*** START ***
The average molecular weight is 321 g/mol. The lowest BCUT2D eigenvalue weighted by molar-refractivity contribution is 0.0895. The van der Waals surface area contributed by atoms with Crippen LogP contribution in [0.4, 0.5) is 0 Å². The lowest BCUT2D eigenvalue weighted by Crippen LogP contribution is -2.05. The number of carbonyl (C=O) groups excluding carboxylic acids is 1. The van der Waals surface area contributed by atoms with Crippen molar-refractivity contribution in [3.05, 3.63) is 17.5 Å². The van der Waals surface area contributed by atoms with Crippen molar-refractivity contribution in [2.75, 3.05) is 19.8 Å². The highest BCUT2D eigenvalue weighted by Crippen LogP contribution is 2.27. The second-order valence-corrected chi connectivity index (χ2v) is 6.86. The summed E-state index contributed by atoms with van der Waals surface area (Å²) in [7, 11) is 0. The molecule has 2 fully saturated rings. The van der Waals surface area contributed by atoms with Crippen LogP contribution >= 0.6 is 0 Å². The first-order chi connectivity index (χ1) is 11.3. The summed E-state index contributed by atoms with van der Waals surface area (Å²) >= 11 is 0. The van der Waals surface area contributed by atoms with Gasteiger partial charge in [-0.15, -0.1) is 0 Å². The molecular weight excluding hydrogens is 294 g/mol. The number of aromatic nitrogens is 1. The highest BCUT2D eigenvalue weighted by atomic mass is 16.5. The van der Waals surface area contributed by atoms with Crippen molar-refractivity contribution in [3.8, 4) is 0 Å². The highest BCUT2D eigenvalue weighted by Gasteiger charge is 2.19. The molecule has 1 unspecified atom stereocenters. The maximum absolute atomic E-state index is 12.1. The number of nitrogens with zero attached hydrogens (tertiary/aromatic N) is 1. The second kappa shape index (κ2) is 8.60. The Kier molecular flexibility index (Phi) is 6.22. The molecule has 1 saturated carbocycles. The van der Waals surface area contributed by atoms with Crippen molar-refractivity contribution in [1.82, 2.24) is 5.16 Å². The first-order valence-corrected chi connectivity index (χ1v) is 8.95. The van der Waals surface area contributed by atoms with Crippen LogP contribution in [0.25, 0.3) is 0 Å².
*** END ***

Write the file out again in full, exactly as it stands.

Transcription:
The average molecular weight is 321 g/mol. The lowest BCUT2D eigenvalue weighted by molar-refractivity contribution is 0.0895. The van der Waals surface area contributed by atoms with Crippen LogP contribution in [0.4, 0.5) is 0 Å². The lowest BCUT2D eigenvalue weighted by Crippen LogP contribution is -2.05. The number of carbonyl (C=O) groups excluding carboxylic acids is 1. The van der Waals surface area contributed by atoms with Crippen molar-refractivity contribution in [3.05, 3.63) is 17.5 Å². The van der Waals surface area contributed by atoms with Crippen molar-refractivity contribution in [2.75, 3.05) is 19.8 Å². The highest BCUT2D eigenvalue weighted by Crippen LogP contribution is 2.27. The second-order valence-corrected chi connectivity index (χ2v) is 6.86. The summed E-state index contributed by atoms with van der Waals surface area (Å²) in [7, 11) is 0. The molecule has 2 fully saturated rings. The van der Waals surface area contributed by atoms with Crippen LogP contribution >= 0.6 is 0 Å². The first-order chi connectivity index (χ1) is 11.3. The summed E-state index contributed by atoms with van der Waals surface area (Å²) >= 11 is 0. The van der Waals surface area contributed by atoms with Gasteiger partial charge in [-0.15, -0.1) is 0 Å². The molecular weight excluding hydrogens is 294 g/mol. The number of aromatic nitrogens is 1. The highest BCUT2D eigenvalue weighted by atomic mass is 16.5. The van der Waals surface area contributed by atoms with Crippen molar-refractivity contribution in [3.8, 4) is 0 Å². The highest BCUT2D eigenvalue weighted by Gasteiger charge is 2.19. The molecule has 1 unspecified atom stereocenters. The maximum absolute atomic E-state index is 12.1. The number of nitrogens with zero attached hydrogens (tertiary/aromatic N) is 1. The second kappa shape index (κ2) is 8.60. The Kier molecular flexibility index (Phi) is 6.22. The molecule has 1 saturated carbocycles. The van der Waals surface area contributed by atoms with Crippen molar-refractivity contribution in [1.82, 2.24) is 5.16 Å². The first-order valence-corrected chi connectivity index (χ1v) is 8.95. The van der Waals surface area contributed by atoms with Crippen LogP contribution in [0.25, 0.3) is 0 Å².